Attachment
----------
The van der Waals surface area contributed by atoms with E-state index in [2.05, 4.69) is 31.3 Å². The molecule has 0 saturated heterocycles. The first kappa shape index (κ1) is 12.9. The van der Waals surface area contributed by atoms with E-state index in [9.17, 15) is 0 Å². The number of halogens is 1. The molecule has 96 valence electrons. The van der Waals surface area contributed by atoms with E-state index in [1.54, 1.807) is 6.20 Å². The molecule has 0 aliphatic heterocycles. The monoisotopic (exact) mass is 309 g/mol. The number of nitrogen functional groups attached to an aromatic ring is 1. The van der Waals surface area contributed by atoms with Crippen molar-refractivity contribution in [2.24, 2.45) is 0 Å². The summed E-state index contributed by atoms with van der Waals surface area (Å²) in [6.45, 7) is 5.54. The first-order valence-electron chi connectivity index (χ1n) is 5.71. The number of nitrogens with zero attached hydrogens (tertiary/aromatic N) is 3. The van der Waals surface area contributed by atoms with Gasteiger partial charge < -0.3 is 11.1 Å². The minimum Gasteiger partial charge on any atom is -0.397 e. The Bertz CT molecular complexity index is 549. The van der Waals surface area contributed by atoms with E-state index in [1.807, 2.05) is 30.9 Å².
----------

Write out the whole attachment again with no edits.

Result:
The van der Waals surface area contributed by atoms with E-state index in [2.05, 4.69) is 31.3 Å². The molecule has 0 saturated heterocycles. The first kappa shape index (κ1) is 12.9. The van der Waals surface area contributed by atoms with E-state index in [9.17, 15) is 0 Å². The number of halogens is 1. The molecule has 96 valence electrons. The van der Waals surface area contributed by atoms with E-state index in [1.54, 1.807) is 6.20 Å². The molecule has 0 aliphatic heterocycles. The monoisotopic (exact) mass is 309 g/mol. The number of nitrogen functional groups attached to an aromatic ring is 1. The van der Waals surface area contributed by atoms with Crippen molar-refractivity contribution in [2.24, 2.45) is 0 Å². The summed E-state index contributed by atoms with van der Waals surface area (Å²) in [6.45, 7) is 5.54. The first-order valence-electron chi connectivity index (χ1n) is 5.71. The number of nitrogens with zero attached hydrogens (tertiary/aromatic N) is 3. The van der Waals surface area contributed by atoms with Gasteiger partial charge < -0.3 is 11.1 Å². The minimum Gasteiger partial charge on any atom is -0.397 e. The Bertz CT molecular complexity index is 549. The van der Waals surface area contributed by atoms with E-state index in [1.807, 2.05) is 30.9 Å².